How to Use Smart Weights Without Getting Hung up on Your Weight
Your weight is nothing more than a number that describes how much gravity is acting on your body. You can happily ignore this most of the time. But if you need to keep an eye on it for medical or personal reasons (whether you need to lose or gain weight, or maintain a certain range), it’s easy to get hold of.
A few years ago, my husband needed a smart scale that would connect to our Wi-Fi. At first I laughed (why does the scale need Wi-Fi?), And then I said, damn it, of course. Then I got used to using it. This is great, not because I care about detailed tracking, but precisely because I do n’t – I can step on the scale, immediately forget the number and know that another point has been added to the graph on my phone. I can look at this graph later, or never, or when it suits me.
However, this scale is not sold like this. Their manufacturers want you to constantly think about your weight (and all other metrics that smart scales measure), and they want you to perceive this information as a kind of super accurate mirror of your health, and they want your new hobby to be obsessed with their app. My personal and professional opinion on this approach is: fuck it.
So, here’s how I would recommend using a smart scale if you want to take your mind off that level of focus but still want (or need to) know how much you weigh.
One of my kids once thought the scale was a fun toy to carry around the house, and by the time we got it back, the scale was in pounds and stones , a favorite pair of British units for weighing people and large animals. … … (The two work together like feet and inches; the stone weighs 14 pounds.) We couldn’t immediately figure out how to get it back, and in the end we just went with it.
I was trying to lose a few pounds at the time, and putting units on my scales that looked like something from Lord of the Rings was a little silly in a good way. It bypassed all the emotional baggage of knowing that I was in relation to what I weighed in college, that I weighed when I was pregnant, and so on.
We eventually found a setting to get it back, but decided to use kilograms over pounds. (I need to think in kilograms for weightlifting anyway.) Switching units is like using Monopoly money: they are useful for the task at hand, but should not be relevant to anything else in the real world.
Disable unnecessary metrics
Smart scales claim to tell you your body fat, bone mass, and other metrics that they really don’t have the accuracy to measure . Mine even wants to tell me something like if I weighed more today than yesterday. No thanks.
Fortunately, these scales often allow you to turn off some extra numbers, or at least hide them in the respective application. (For quick access, find the setting recommended for people with a pacemaker; it completely cuts off the electrical current that measures body composition.)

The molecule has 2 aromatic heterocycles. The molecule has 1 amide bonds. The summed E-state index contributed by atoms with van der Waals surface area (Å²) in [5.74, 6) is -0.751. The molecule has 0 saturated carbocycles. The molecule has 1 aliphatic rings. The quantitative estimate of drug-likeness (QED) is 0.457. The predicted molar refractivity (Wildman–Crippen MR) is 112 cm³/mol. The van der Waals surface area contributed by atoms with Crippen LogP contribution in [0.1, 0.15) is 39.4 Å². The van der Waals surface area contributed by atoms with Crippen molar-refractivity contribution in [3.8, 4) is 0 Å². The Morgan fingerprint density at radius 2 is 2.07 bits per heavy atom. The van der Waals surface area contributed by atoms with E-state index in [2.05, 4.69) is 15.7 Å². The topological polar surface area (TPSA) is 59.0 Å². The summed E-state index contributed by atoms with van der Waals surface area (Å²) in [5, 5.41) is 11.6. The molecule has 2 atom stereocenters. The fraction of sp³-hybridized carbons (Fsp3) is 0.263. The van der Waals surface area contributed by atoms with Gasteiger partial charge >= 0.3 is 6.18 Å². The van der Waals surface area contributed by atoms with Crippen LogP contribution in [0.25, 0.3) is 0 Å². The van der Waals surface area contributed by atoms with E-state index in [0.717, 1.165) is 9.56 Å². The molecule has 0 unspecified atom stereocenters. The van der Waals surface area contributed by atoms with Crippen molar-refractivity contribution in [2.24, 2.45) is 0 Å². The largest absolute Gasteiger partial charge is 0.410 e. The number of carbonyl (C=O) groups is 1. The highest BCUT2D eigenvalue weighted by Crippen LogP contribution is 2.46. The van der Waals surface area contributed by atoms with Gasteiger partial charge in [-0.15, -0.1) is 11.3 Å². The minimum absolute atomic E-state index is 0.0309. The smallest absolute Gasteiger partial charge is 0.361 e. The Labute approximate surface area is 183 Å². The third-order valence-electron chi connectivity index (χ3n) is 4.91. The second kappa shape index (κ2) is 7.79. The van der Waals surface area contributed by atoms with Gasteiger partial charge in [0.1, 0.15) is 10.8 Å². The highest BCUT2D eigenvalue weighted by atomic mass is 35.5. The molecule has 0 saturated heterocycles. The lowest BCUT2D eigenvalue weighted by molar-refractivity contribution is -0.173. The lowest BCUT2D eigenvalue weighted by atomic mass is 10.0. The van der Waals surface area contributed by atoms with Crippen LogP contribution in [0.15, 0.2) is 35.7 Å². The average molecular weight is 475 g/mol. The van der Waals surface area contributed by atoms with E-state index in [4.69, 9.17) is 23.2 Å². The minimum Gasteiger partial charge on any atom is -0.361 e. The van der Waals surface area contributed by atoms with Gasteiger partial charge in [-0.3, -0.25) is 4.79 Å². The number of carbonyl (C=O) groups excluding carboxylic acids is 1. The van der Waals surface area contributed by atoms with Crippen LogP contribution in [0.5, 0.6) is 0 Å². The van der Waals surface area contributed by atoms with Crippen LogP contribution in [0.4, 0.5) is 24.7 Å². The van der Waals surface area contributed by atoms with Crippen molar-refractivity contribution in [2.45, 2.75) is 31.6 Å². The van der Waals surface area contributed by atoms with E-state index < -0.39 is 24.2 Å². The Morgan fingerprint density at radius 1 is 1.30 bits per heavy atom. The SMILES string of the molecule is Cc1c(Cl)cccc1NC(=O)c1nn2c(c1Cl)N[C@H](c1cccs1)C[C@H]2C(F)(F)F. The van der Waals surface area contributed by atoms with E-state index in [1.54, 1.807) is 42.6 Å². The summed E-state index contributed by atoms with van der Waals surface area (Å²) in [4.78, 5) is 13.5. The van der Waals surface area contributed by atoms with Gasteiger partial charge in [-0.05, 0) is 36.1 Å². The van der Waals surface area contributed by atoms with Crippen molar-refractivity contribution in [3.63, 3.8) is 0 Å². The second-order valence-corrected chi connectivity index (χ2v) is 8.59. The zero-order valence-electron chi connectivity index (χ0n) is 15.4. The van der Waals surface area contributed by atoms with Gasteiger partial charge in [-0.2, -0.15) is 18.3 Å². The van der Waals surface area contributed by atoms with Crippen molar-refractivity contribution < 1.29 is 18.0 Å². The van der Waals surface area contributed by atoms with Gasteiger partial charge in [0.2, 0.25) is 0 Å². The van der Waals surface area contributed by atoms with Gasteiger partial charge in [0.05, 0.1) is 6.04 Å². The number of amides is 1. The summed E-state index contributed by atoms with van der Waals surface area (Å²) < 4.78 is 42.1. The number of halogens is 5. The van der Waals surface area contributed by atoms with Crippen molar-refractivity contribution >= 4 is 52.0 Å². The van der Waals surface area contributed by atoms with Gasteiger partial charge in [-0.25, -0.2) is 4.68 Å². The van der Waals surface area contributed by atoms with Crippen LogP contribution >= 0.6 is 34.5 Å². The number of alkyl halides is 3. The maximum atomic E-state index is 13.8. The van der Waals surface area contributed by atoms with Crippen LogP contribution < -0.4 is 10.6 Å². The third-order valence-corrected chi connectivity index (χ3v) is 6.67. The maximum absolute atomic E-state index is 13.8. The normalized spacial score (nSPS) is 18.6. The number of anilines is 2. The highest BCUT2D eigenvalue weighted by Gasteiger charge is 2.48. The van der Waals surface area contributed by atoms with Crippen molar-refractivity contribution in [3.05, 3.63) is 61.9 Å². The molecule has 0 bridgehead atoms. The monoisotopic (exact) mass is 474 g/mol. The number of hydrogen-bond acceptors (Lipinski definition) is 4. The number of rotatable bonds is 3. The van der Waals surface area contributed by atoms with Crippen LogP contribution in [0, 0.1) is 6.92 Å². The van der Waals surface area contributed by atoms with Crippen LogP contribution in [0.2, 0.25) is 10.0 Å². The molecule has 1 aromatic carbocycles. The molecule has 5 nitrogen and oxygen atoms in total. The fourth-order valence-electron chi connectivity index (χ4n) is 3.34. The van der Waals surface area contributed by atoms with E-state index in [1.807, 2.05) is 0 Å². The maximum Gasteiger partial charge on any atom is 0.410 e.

Weigh yourself constantly
Our bodies fluctuate in weight throughout the day and from day to day for the week, so if you only weigh yourself when you think about it, you might end up with a set of mismatched data.
To more accurately assess what is happening to your weight, take one measurement at a time of day at which you can be most consistent. For most of us this is the first thing in the morning after you urinate but before anything to eat or drink, and every time naked or in one and the same clothes (pajamas?).
Pay no more attention to this than you need to.
Remember, the best thing about smart scales is that they update your app on their own. You don’t have to keep the number in your head, think about what it means to you, and write it down somewhere. You can simply step on the scale, look out the window for a second, and step off the scale. You don’t even need to look at the number .
Your scale app probably wants to send you tons of notifications; turn them all off. In fact, don’t use a scale app at all if you don’t like it. Instead, if you want to track your weight, use an app like Happy Scale , which focuses on general trends and doesn’t focus on daily variations.
I use all these techniques myself. I weigh myself every morning, usually without looking at the number; the scale is set to kilograms; he tells me nothing but my weight; and I almost never open the app. But when I want to see if my weight is tracking the direction I want (I have been consciously gaining weight most of this summer), I can open another, more convenient application and check it against it.